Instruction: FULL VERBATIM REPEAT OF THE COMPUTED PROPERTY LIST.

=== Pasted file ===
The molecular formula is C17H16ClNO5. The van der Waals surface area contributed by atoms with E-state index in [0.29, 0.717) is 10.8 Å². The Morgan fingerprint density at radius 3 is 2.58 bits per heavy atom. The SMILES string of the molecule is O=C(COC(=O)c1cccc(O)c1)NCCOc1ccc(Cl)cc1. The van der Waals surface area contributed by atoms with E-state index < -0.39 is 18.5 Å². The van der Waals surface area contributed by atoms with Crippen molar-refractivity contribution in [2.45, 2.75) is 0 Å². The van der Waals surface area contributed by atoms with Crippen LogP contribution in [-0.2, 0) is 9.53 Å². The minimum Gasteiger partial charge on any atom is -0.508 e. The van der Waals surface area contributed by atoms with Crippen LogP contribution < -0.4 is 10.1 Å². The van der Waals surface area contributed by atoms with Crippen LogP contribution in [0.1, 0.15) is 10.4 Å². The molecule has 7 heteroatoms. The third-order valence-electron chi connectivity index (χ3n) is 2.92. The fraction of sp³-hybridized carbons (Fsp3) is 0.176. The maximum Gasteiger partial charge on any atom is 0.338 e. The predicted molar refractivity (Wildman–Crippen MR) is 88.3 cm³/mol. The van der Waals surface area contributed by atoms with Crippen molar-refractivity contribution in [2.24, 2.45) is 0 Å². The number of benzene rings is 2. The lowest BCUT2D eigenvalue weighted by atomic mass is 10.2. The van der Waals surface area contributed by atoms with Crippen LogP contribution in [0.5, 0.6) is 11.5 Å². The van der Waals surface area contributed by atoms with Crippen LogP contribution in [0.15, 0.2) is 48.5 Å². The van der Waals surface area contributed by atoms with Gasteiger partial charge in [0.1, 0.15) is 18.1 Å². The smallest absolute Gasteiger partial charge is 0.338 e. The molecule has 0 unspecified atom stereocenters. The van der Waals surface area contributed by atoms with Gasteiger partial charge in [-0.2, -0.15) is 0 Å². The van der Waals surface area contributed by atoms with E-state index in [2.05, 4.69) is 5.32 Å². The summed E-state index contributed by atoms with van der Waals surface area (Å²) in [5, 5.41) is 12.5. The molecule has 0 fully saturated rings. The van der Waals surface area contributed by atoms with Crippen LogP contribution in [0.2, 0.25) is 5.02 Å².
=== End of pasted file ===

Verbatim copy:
The molecular formula is C17H16ClNO5. The van der Waals surface area contributed by atoms with E-state index in [0.29, 0.717) is 10.8 Å². The Morgan fingerprint density at radius 3 is 2.58 bits per heavy atom. The SMILES string of the molecule is O=C(COC(=O)c1cccc(O)c1)NCCOc1ccc(Cl)cc1. The van der Waals surface area contributed by atoms with E-state index < -0.39 is 18.5 Å². The van der Waals surface area contributed by atoms with Crippen molar-refractivity contribution in [2.45, 2.75) is 0 Å². The van der Waals surface area contributed by atoms with Crippen LogP contribution in [-0.2, 0) is 9.53 Å². The minimum Gasteiger partial charge on any atom is -0.508 e. The van der Waals surface area contributed by atoms with Crippen LogP contribution < -0.4 is 10.1 Å². The van der Waals surface area contributed by atoms with Crippen LogP contribution in [0.1, 0.15) is 10.4 Å². The molecule has 7 heteroatoms. The third-order valence-electron chi connectivity index (χ3n) is 2.92. The fraction of sp³-hybridized carbons (Fsp3) is 0.176. The maximum Gasteiger partial charge on any atom is 0.338 e. The predicted molar refractivity (Wildman–Crippen MR) is 88.3 cm³/mol. The van der Waals surface area contributed by atoms with Crippen molar-refractivity contribution in [2.24, 2.45) is 0 Å². The number of benzene rings is 2. The lowest BCUT2D eigenvalue weighted by atomic mass is 10.2. The van der Waals surface area contributed by atoms with Crippen LogP contribution in [0.5, 0.6) is 11.5 Å². The van der Waals surface area contributed by atoms with Crippen LogP contribution in [0.15, 0.2) is 48.5 Å². The van der Waals surface area contributed by atoms with Gasteiger partial charge in [0.1, 0.15) is 18.1 Å². The smallest absolute Gasteiger partial charge is 0.338 e. The molecule has 0 unspecified atom stereocenters. The van der Waals surface area contributed by atoms with Gasteiger partial charge in [-0.2, -0.15) is 0 Å². The van der Waals surface area contributed by atoms with E-state index in [2.05, 4.69) is 5.32 Å². The summed E-state index contributed by atoms with van der Waals surface area (Å²) in [5, 5.41) is 12.5. The molecule has 0 fully saturated rings. The van der Waals surface area contributed by atoms with Crippen LogP contribution in [0.2, 0.25) is 5.02 Å².